In the Clue Board Game (a.k.a. Cluedo), the Exhibitionist Gambit is when you suggest three cards in your own hand.
Git Merge Commit with Blocks
We can’t do a fast-forward merge when the most recent commit on the receiving branch does not appear in the branch we are merging in. One of our options in this situation is to create a merge commit when we merge in our branch.
Should I add .env to .gitignore?
The short answer is, “yes”. You should use your .gitignore file to ignore the .env file.
.gitignore Hidden Files with Exceptions
In most operating systems by default, files that start with a period (.) are hidden. When setting up my .gitignore file, I like to ignore all these hidden files (with a few exceptions).
Starter .gitignore file
This is my general starter .gitignore file for projects. I have a separate .gitignore for WordPress websites.
git add -p
By using “git add -p”, I can include some of my current changes in my commit (without including all of my changes).
What is a Git Branch?
While my mental model visualizes a Git branch as a stack of building blocks, in actuality a Git branch is a pointer to a single commit. Under the hood Git stores a text file for each branch and in the text file is a single line, which is the commit hash indicating the commit at the tip of that branch.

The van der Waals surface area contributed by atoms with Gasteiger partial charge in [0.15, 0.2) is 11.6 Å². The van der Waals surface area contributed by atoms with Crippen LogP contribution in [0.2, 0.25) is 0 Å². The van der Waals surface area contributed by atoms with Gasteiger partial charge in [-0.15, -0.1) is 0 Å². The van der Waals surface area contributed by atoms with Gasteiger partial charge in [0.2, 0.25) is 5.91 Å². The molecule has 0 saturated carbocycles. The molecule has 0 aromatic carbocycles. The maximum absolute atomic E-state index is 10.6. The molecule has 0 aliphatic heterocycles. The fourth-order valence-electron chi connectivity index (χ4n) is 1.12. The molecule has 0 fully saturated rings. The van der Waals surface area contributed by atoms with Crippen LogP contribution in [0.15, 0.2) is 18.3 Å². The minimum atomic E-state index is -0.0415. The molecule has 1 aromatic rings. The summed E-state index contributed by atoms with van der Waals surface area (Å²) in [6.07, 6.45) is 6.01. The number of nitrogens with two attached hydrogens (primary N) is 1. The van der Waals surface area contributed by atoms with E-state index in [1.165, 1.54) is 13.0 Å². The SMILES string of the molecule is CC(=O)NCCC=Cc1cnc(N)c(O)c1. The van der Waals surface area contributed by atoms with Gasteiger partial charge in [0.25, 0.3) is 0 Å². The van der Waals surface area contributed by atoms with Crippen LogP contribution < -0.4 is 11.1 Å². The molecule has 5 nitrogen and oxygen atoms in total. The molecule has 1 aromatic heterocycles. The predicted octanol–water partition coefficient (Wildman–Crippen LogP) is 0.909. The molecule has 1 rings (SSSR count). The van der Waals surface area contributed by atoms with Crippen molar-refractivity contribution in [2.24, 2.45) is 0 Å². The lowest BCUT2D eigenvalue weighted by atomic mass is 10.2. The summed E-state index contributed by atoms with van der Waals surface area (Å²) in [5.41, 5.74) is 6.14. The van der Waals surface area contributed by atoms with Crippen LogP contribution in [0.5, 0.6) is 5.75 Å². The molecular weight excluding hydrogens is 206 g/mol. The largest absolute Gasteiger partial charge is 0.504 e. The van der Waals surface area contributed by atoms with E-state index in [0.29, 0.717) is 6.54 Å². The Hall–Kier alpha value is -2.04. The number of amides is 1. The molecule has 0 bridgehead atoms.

What is a Git Commit?
A Git commit, represented by a single building block in my Git mental model, is a frozen moment in time for your project (sometimes referred to as a snapshot). Along with this snapshot Git stores metadata about the commit (e.g. the author of the commit). Each commit has a unique identifier called the commit hash (a.k.a. SHA), a 40 character long alphanumeric string that is often abbreviated to just the first seven characters (e.g. “2b3a38b”).
Writing Good Commit Messages is the Wrong Place to Start
I’m a big fan of Git and I’ve worked with lost of developers in growing their Git skills. Often developers learning Git, start by learning how to write a “good” commit message. While writing “good” commit messages is an important skill, in my opinion it is the wrong place to start.
Rules for Writing Git Commit Messages
These are the rules I follow when writing Git commit messages. I’ve found these serve me well and are compatible with most projects I work on (if a project has a specific set of rules for writing Git commit messages, those would override any rules I’ve outlined here).